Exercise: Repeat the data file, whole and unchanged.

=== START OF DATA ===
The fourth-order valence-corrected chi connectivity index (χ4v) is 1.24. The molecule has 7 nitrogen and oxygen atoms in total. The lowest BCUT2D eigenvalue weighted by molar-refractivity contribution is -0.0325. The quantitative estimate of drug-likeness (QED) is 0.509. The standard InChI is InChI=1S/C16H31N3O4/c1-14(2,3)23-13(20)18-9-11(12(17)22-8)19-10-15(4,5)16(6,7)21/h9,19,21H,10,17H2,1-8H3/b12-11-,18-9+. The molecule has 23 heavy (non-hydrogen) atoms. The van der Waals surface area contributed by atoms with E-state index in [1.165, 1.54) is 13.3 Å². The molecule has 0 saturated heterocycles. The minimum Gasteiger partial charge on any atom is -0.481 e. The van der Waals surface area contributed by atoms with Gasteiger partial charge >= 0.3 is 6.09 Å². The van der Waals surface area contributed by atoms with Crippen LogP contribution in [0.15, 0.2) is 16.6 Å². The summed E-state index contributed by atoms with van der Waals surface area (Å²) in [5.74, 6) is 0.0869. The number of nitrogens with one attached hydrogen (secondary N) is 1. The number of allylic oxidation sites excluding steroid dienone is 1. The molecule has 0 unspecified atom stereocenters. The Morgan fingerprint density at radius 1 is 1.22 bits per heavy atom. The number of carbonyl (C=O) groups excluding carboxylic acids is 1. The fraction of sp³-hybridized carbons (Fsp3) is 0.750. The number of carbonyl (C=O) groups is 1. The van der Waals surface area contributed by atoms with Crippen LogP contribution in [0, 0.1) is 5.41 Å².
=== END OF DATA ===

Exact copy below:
The fourth-order valence-corrected chi connectivity index (χ4v) is 1.24. The molecule has 7 nitrogen and oxygen atoms in total. The lowest BCUT2D eigenvalue weighted by molar-refractivity contribution is -0.0325. The quantitative estimate of drug-likeness (QED) is 0.509. The standard InChI is InChI=1S/C16H31N3O4/c1-14(2,3)23-13(20)18-9-11(12(17)22-8)19-10-15(4,5)16(6,7)21/h9,19,21H,10,17H2,1-8H3/b12-11-,18-9+. The molecule has 23 heavy (non-hydrogen) atoms. The van der Waals surface area contributed by atoms with E-state index in [1.165, 1.54) is 13.3 Å². The molecule has 0 saturated heterocycles. The minimum Gasteiger partial charge on any atom is -0.481 e. The van der Waals surface area contributed by atoms with Gasteiger partial charge >= 0.3 is 6.09 Å². The van der Waals surface area contributed by atoms with Crippen LogP contribution in [0.15, 0.2) is 16.6 Å². The summed E-state index contributed by atoms with van der Waals surface area (Å²) in [5.74, 6) is 0.0869. The number of nitrogens with one attached hydrogen (secondary N) is 1. The number of allylic oxidation sites excluding steroid dienone is 1. The molecule has 0 unspecified atom stereocenters. The Morgan fingerprint density at radius 1 is 1.22 bits per heavy atom. The number of carbonyl (C=O) groups excluding carboxylic acids is 1. The fraction of sp³-hybridized carbons (Fsp3) is 0.750. The number of carbonyl (C=O) groups is 1. The van der Waals surface area contributed by atoms with Crippen LogP contribution in [0, 0.1) is 5.41 Å².